with Marjorie Coles from Fine Cell Work
on 07 March 2017
At our meeting on 7th March, the talk title “The Transformative Power of Stitch” was well illustrated by the speaker from the charity Fine Cell Work. The charity has 270 volunteers who work in 32 prisons and last year they worked with 523 prisoners. Fine Cell Work became a registered charity in 1997 and came out of the work and ambition of Lady Anne Tree. She became a prison visitor in 1949 and worked in that capacity until 1974. As a keen sewer, her aim was that prisoners should learn needlework and be paid for the high quality work they produced.
Each volunteer brings their own particular skill to their classes from quilting and applique to tapestry. Prisoners begin with kits made up by the volunteers; designs are sent in by established textile designers. Each kit is counted or printed so it is easy to follow but as the prisoner becomes more skilled, they can design their own work. After the classes, which are usually once a fortnight, the prisoners can take the work back to their cell. Sometimes commissions are placed and Stella McCartney has had a quilt made by a prisoner.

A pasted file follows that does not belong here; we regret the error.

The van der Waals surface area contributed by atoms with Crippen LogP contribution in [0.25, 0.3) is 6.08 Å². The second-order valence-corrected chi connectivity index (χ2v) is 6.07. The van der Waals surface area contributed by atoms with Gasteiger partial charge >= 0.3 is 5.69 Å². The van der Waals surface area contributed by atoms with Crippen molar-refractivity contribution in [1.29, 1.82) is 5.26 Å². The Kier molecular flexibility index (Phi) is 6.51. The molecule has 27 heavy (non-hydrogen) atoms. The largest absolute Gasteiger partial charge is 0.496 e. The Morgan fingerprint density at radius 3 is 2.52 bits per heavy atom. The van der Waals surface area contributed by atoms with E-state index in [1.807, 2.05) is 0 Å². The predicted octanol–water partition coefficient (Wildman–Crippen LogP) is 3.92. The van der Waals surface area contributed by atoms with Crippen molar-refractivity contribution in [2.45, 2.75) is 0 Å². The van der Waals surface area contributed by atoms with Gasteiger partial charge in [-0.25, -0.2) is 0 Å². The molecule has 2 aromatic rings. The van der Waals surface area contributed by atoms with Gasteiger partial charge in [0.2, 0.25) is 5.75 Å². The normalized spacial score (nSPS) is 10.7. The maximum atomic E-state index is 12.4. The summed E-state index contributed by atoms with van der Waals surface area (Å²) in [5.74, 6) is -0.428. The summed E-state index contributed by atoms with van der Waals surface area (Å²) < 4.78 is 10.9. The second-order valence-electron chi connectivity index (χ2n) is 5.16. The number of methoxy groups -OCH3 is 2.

Since 1997 prisoners have been allowed to keep a percentage of the money from the sale of their work. Fine Cell Work sells the work on their website and through various sales throughout the year. Besides the money, the prisoners gain a lot from their sewing. “My sense of achievement is immense, ” said one. The speaker brought a range of beautiful items from lavender bags to cushions and the majority were snapped up by members.